The hoses ran from the connectors around to the backpack or PLSS (Portable Life Support System) - pronounced "pliss" - which contained communications and telemetry gear, tanks of oxygen and feedwater, a fan to move the oxygen through the suit, a pump to move the closed-loop water through the Liquid Cooled Garment, a lithium hydroxide canister to remove carbon dioxide, a battery for electric power, and assorted subsystems which allowed the astronauts to recharge and refill the tanks for multiple forays out onto the lunar surface. For Apollo 17, each PLSS could hold enough oxygen (1.8 pounds), feedwater water (12 pounds), and battery power (25 amp hours) to see an astronaut through seven to eight hours of Extravehicular Activity (EVA). The exact length of an EVA depended on the astronaut's level of exertion and, therefore, the rate at which he used his supplies of "consumables". The nominal eight-hour capacity - with about an hour's worth of cooling water in reserve and even more of oxygen and battery power - meant that the astronauts got back in the LM at about the time when prudence would suggest getting out of the suits for a period of rest anyway. Indeed, the astronauts could divide their lunar stays into something resembling three normal 24-hour days - four hours of EVA preps, eight hours of work outside the spacecraft, four hours of post-EVA activities, and eight hours of rest - and, thereby, minimize the fatigue and stress with which they had to cope
For its time, the PLSS design represented an amazing engineering achievement: a complete life-support system in a reliable, manageable, 80-pound package. However, the fact that crew safety was so dependent on PLSS operation dictated that backup systems be available
On top of their PLSS's, each of the astronauts wore a forty-pound Oxygen Purge System (OPS) which provided backup oxygen. The purge system contained about a thirty-minute supply which could be used in the event of a PLSS failure, a suit puncture, or exhaustion of the primary oxygen supply. Because the OPSs could not be recharged and, in addition, were intended to serve as sources of emergency oxygen in case the astronauts could not dock with the Command Module and, therefore, had to make a spacewalk, there was never any thought given to use of the OPSs to extend an otherwise normal EVA. However, if oxygen were needed in an emergency, the astronaut could pull an actuator mounted on the Remote Control Unit (RCU) on his chest and the OPS would supply whatever oxygen was needed to keep the suit pressure at 3.8 pounds per square inch. In the case of a suit puncture, oxygen would flow out of the OPS, into the suit, and out through the hole; and, if it was a PLSS failure that caused the problem rather than a suit puncture, the astronaut could open a purge valve fitted on the right side of his chest in order to create a pressure difference and, thereby, initiate the emergency flow. The purge valve had two settings. If the LCG/PLSS cooling system was still working, the astronaut would put the purge valve in the Low Flow setting (4 lbs/hour) and would be able to get oxygen for about an hour. If the cooling systems was inoperative, he would use the High Flow setting (8 lbs/hour) and would have about 30 minutes to climb back in the cabin and get hooked up to the LM oxygen supply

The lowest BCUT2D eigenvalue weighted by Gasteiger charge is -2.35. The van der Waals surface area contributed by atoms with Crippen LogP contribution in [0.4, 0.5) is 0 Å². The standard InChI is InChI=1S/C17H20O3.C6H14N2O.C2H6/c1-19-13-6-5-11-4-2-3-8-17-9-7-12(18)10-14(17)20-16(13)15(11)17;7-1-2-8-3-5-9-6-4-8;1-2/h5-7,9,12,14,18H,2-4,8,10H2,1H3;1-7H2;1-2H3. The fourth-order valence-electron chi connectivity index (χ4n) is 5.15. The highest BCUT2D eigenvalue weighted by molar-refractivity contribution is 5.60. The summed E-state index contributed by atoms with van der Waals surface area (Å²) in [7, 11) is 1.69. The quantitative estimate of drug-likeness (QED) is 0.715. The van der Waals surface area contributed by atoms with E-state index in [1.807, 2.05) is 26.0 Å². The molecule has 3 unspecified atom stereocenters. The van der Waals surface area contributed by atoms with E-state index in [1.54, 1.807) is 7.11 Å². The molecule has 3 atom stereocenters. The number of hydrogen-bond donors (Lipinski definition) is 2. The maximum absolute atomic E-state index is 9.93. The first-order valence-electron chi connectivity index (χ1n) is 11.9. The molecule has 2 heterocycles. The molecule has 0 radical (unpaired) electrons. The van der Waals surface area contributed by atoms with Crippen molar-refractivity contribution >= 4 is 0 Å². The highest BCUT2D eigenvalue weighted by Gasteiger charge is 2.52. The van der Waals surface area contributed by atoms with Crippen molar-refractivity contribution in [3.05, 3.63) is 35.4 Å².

Because the astronauts planned to drive for up to an hour to get to their most distant geology stations, if they were going to make it back to the LM in the event of a PLSS failure they had to be able to operate the OPS in Low Flow. Consequently, it was essential to have a backup to the cooling system. This was provided by the Buddy/Secondary Life Support System (BSLSS) which consisted of a set of water hoses and fittings which would allow the astronauts to share cooling water from the good PLSS. Because the astronauts could not have walked very far or very quickly tied together with hoses, the BSLSS was only of practical value if the Rover was still working. However, the risk of a simultaneous PLSS/Rover failure was considered to be acceptably low
The various PLSS controls were located on either the chest-mounted Remote Control Unit (RCU) or, the lower, right corner of the front of the PLSS. Switches for the oxygen fan and the LCG pump were located on the RCU along with the comm switches, a volume control, an oxygen quantity gauge, and an assortment of warning flags which would indicate PLSS malfunctions. The gauge and the flags were located on the top surface so that, in principle, the astronaut could merely look down and see them. Sun glare and dust sometimes made the reading a little difficult. The switches on the bottom of the PLSS were located far enough forward that, in principle, the astronaut could reach back and turn the sublimator on, switch from the primary feedwater tank to the auxiliary tank, or adjust the amount of cooling he was getting by changing the rate of feedwater flow through the sublimator. Each of the switches was shaped differently from the others so that they could be distinguished by feel. However, the stiff suits made the act of reaching the switches a bit difficult. When the astronauts were inside the LM, reaching the switches was particularly difficult - especially for the shorter-armed astronauts - and many had to help each other get their cooling water turned on or off. Outside, the stiff suits forced most of them to first move their right arms up and forward so that they could get some momentum in a downward swing as they reached back for the control.